Farage hasn’t gone away – and he probably won’t

The world speed record for political back-pedalling must go to the former Ukip leader

Yesterday’s man: Nigel Farage announces his resignation as Ukip leader.  Photograph: Carl Court/Getty Images

Yesterday’s man: Nigel Farage announces his resignation as Ukip leader. Photograph: Carl Court/Getty Images

 

In the long, noisy history of political back-pedalling, the world speed record must go to Nigel Farage. The man who vowed to stand down “in 10 minutes” if not elected, put a dignified spin on the loss by claiming he “never felt happier”, then minutes later, was standing outside the count centre in Margate doing a nimble version of Vicky Pollard’s “yea but no but...”.

What he was actually planning to do now, he said, was take a rest and maybe put his name forward for the leadership – the same from which he had just resigned. It was simply the obvious thing to do and not of course, the kind of slippery flip-flopping politics he excoriates in others.

For those few moments, he looked a beaten docket as he headed for the stage to hear the result. The usual minders and heavies buffered him from the clamouring media. He visibly tried to settle his expression (an effort for many losing candidates) but ended up looking uncertain and a little lost. Hisses and heckles and chants of “bye bye, Nigel” carried on as he spoke. They were never in danger of stopping the flow – unsure though it was – or what academic Dr Amelia Hadfield called “his marvellously operatic projection”.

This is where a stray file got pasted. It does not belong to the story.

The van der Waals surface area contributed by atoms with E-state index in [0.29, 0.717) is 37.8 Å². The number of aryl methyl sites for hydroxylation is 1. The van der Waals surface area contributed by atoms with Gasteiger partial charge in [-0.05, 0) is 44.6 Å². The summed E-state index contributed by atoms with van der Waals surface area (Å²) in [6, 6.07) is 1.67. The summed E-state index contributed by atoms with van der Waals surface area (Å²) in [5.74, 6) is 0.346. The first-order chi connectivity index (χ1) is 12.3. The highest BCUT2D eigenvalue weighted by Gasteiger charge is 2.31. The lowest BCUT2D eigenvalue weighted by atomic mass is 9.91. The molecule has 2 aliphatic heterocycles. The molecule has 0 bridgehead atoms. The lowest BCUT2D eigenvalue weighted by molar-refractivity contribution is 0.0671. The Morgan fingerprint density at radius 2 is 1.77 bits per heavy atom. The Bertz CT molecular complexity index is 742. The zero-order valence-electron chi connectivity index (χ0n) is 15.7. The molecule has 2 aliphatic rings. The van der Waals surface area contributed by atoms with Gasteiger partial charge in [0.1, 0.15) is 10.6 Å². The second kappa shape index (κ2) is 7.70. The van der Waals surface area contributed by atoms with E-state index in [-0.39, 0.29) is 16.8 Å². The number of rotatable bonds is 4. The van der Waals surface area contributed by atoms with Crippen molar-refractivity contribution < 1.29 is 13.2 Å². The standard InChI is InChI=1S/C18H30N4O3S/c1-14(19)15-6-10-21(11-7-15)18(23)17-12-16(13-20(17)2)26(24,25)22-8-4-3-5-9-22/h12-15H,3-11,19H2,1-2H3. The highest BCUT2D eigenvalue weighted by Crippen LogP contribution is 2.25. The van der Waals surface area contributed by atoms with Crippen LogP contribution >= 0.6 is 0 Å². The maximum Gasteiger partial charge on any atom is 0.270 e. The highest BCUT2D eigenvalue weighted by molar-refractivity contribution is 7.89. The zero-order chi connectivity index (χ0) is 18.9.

Then he left, abruptly, eschewing the usual courtesies towards the other candidates. Everyone booed at this show of disrespect, although it probably said more about his internal disarray.

Still, to anyone who had spent the previous 12 hours overdosing on coffee and Kit-Kats in the spartan old theatres where Danny La Rue and Ronnie Corbett reigned in simpler times, his defeat has been signalled well in advance. Counting agents had called it for the Tories within a few hours. It was still early when a Ukip MEP accepted that Farage would have to resign – as promised – but would run for the leadership again. The plan was already in place.

The man himself wasn’t there. After a brief appearance, he vanished to a nearby hotel, to sleep, supposed a sidekick. Among the few diversions left to us after that was the exotically berobed, behatted, shade-wearing delegation from the Al-Zebabist Nation of Oog. They announce their princely leader’s stately entrance with a gong and tinkly bells, and process in regimented fashion behind him to a table, whence they hiss at anyone not to their liking. Meanwhile, the colour had visibly drained from the faces of Labour/Lib Dem candidates and supporters at the sight of the exit polls, as shock morphed into escalating horror.

Dr John FitzGibbon, a Co Limerick man teaching politics at Canterbury Christ Church University, always felt it was too much of a challenge for Ukip to make the big breakthrough but was equally stunned by the Tory surge. “In that sense it was all an anti-climax after the exit polls...” But he was already on to other questions, such as “whether Cameron – who walks on water now – can keep the whole UK show on the road... Scotland is the big question”.

It was true. As Scotland turned yellow on the TV screens, Nigel Farage’s fate seemed almost irrelevant.